One of the scariest and most confusing things about being a parent may be having to address potential substance abuse and the peer pressure that children may feel to experiment with drugs. Many experts agree that children need direct, honest dialogue when it comes to talks about drugs in order to really get them to understand why they should not engage in that type of risky behavior.
During middle school and high school, some parents may start to realize that they have less influence over their children than ever before, as their friends, idols and pop culture becomes more of a factor in their decisions. In order to avoid being ignored when it comes to a dialogue about the dangers of drug abuse, honesty is definitely the best policy. Young people tend to ignore threats of punishment and even rebel, but if they truly understand that what different substances do to them and how they can ruin their lives, there is generally a greater chance that the advice to abstain is heeded.
Providing a forum where teens can ask any questions they may have regarding drug use is essential in helping to break down the mystery or allure about drugs. These forums can be in smaller settings at schools, churches and other community groups where the topics can be openly discussed. Heroin has been one of the biggest topics of late.
“What I see in schools is teens want an honest conversation about the drug. They are becoming adults. They have questions and in different households there is not that ability to ask those types of questions,” explained Renee Smith, an addiction prevention expert who works with many adolescents.
In today’s society, where young people are bombarded with messages that promote irresponsible behavior such as substance abuse, they need all the help they can get to help combat those negative influences.
As the drug problem in the country continues, it is clear that addiction does not discriminate. One cannot judge a person based on their position in society, education or family history. Unfortunately, many children across the United States have grown up living with an addict as a parent. The effect this can have on a child can be devastating for some.
According to recent reports, 12 percent of children in the United States are currently living with someone who is addicted to drugs. This means that there are over 8.3 million children who are surrounded with the destruction that comes along with a substance abuse problem. As if this statistic was not bad enough, the odds that a child of an addict becomes an addict themselves are greatly increased. Perhaps seeing person that they love so much succumb to an addiction makes it ok for the child to do the same, or perhaps these children have given up on living any other sort of life, or maybe they are trying to be like their parents and it is purely a learned behavior. For whatever reason, the addiction problems and related behaviors continue on through many of these children.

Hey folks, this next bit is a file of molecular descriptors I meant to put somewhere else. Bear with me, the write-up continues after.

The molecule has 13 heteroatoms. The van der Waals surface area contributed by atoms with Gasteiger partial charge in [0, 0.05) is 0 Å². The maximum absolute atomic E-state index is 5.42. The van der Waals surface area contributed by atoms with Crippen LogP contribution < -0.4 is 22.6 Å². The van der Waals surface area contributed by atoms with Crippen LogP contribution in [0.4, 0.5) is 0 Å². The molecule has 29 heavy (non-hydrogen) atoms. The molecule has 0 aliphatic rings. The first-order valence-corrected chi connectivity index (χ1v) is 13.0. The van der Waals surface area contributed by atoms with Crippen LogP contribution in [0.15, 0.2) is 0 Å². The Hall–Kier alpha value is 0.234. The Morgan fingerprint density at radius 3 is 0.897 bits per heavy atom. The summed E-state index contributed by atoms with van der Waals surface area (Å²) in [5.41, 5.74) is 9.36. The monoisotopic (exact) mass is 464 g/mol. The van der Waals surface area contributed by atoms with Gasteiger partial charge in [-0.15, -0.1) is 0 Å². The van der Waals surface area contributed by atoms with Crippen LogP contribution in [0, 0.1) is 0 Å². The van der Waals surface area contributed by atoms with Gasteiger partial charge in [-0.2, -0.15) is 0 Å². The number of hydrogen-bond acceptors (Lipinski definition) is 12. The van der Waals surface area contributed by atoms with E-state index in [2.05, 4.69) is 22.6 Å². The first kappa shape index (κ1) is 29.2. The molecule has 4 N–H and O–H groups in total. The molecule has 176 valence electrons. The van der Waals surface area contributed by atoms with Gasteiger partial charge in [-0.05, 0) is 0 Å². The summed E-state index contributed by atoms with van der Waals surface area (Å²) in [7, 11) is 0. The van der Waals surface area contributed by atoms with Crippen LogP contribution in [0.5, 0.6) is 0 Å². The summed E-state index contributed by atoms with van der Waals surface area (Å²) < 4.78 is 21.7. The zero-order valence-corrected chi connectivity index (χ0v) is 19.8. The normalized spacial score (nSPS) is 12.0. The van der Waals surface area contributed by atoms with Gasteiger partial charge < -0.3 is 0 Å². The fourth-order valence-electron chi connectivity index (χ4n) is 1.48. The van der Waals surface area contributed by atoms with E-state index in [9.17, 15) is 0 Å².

Several years ago a study was conducted to assess the damage created in children who have gone through traumatic or threatening life experiences. The study was called the Adverse Childhood Experiences study. The study showed that almost 27 percent of children who fell into the category of an adverse childhood had someone close to them addicted to drugs and/or alcohol. The study further concluded that these children had an increased likelihood to become addicts themselves, acquire a sexually transmitted disease, become obese and have other health problems like heart disease, liver problems, and chronic lung problems.
Addiction is a selfish behavior, and when an addict has children they often suffer tremendously for a long time to come. Many times when people are approached about going to treatment, they do agree to go in order to try and be better parents. When substance abusers fail to protect their children, then society often intervenes and removes the kids from the unhealthy environment, when the far better scenario in most cases is to ensure the parents get the treatment they desperately need.